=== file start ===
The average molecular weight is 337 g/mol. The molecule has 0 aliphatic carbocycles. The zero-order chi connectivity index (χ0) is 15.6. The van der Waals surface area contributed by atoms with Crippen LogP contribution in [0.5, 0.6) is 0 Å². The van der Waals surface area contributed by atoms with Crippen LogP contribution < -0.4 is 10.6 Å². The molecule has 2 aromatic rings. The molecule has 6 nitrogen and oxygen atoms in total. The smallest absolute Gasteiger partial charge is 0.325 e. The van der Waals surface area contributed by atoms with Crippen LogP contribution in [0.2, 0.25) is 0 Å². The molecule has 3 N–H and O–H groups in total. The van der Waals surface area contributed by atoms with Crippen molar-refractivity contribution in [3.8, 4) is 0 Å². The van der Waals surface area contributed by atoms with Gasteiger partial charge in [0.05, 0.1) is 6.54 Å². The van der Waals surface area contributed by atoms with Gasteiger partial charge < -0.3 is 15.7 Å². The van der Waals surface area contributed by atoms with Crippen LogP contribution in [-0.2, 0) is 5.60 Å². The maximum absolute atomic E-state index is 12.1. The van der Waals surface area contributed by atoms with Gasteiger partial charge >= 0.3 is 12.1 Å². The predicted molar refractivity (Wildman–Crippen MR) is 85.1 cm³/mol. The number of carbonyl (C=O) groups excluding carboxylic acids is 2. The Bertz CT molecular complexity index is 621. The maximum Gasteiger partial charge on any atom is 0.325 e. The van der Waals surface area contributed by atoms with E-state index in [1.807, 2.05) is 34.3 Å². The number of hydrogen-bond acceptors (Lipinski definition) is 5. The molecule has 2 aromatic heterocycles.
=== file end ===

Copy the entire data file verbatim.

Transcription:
The average molecular weight is 337 g/mol. The molecule has 0 aliphatic carbocycles. The zero-order chi connectivity index (χ0) is 15.6. The van der Waals surface area contributed by atoms with Crippen LogP contribution in [0.5, 0.6) is 0 Å². The van der Waals surface area contributed by atoms with Crippen LogP contribution < -0.4 is 10.6 Å². The molecule has 2 aromatic rings. The molecule has 6 nitrogen and oxygen atoms in total. The smallest absolute Gasteiger partial charge is 0.325 e. The van der Waals surface area contributed by atoms with Crippen LogP contribution in [0.2, 0.25) is 0 Å². The molecule has 3 N–H and O–H groups in total. The van der Waals surface area contributed by atoms with Crippen molar-refractivity contribution in [3.8, 4) is 0 Å². The van der Waals surface area contributed by atoms with Gasteiger partial charge in [0.05, 0.1) is 6.54 Å². The van der Waals surface area contributed by atoms with Gasteiger partial charge < -0.3 is 15.7 Å². The van der Waals surface area contributed by atoms with Crippen LogP contribution in [-0.2, 0) is 5.60 Å². The maximum absolute atomic E-state index is 12.1. The van der Waals surface area contributed by atoms with Gasteiger partial charge >= 0.3 is 12.1 Å². The predicted molar refractivity (Wildman–Crippen MR) is 85.1 cm³/mol. The number of carbonyl (C=O) groups excluding carboxylic acids is 2. The Bertz CT molecular complexity index is 621. The maximum Gasteiger partial charge on any atom is 0.325 e. The van der Waals surface area contributed by atoms with E-state index in [1.807, 2.05) is 34.3 Å². The number of hydrogen-bond acceptors (Lipinski definition) is 5. The molecule has 2 aromatic heterocycles.